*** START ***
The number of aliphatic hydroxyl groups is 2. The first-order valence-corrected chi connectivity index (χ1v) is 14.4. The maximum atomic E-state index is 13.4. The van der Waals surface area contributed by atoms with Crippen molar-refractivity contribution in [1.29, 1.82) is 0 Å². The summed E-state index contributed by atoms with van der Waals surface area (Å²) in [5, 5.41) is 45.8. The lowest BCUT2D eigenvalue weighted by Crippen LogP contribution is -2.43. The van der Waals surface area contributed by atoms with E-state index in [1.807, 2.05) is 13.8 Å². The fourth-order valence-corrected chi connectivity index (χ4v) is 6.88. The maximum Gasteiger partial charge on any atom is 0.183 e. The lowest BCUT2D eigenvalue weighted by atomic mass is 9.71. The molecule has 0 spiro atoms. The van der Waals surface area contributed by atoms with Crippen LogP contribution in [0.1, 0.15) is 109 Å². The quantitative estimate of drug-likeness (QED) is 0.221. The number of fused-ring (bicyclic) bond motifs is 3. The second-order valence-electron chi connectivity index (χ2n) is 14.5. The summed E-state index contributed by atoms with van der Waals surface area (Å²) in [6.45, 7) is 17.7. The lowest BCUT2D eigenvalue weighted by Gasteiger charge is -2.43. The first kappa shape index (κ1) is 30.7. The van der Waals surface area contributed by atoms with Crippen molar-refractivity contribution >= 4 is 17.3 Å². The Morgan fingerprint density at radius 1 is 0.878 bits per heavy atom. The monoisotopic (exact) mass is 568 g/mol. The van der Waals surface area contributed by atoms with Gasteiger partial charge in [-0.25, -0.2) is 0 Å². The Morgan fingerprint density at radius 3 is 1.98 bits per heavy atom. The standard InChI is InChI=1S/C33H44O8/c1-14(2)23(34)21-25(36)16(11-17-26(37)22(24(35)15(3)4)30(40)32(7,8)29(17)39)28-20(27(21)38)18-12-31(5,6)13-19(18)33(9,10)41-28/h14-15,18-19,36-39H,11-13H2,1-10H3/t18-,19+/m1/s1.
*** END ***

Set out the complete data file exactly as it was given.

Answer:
The number of aliphatic hydroxyl groups is 2. The first-order valence-corrected chi connectivity index (χ1v) is 14.4. The maximum atomic E-state index is 13.4. The van der Waals surface area contributed by atoms with Crippen molar-refractivity contribution in [1.29, 1.82) is 0 Å². The summed E-state index contributed by atoms with van der Waals surface area (Å²) in [5, 5.41) is 45.8. The lowest BCUT2D eigenvalue weighted by Crippen LogP contribution is -2.43. The van der Waals surface area contributed by atoms with E-state index in [1.807, 2.05) is 13.8 Å². The fourth-order valence-corrected chi connectivity index (χ4v) is 6.88. The maximum Gasteiger partial charge on any atom is 0.183 e. The lowest BCUT2D eigenvalue weighted by atomic mass is 9.71. The molecule has 0 spiro atoms. The van der Waals surface area contributed by atoms with Crippen LogP contribution in [0.1, 0.15) is 109 Å². The quantitative estimate of drug-likeness (QED) is 0.221. The number of fused-ring (bicyclic) bond motifs is 3. The second-order valence-electron chi connectivity index (χ2n) is 14.5. The summed E-state index contributed by atoms with van der Waals surface area (Å²) in [6.45, 7) is 17.7. The lowest BCUT2D eigenvalue weighted by Gasteiger charge is -2.43. The first kappa shape index (κ1) is 30.7. The van der Waals surface area contributed by atoms with Crippen molar-refractivity contribution >= 4 is 17.3 Å². The Morgan fingerprint density at radius 1 is 0.878 bits per heavy atom. The monoisotopic (exact) mass is 568 g/mol. The van der Waals surface area contributed by atoms with Gasteiger partial charge in [-0.25, -0.2) is 0 Å². The Morgan fingerprint density at radius 3 is 1.98 bits per heavy atom. The standard InChI is InChI=1S/C33H44O8/c1-14(2)23(34)21-25(36)16(11-17-26(37)22(24(35)15(3)4)30(40)32(7,8)29(17)39)28-20(27(21)38)18-12-31(5,6)13-19(18)33(9,10)41-28/h14-15,18-19,36-39H,11-13H2,1-10H3/t18-,19+/m1/s1.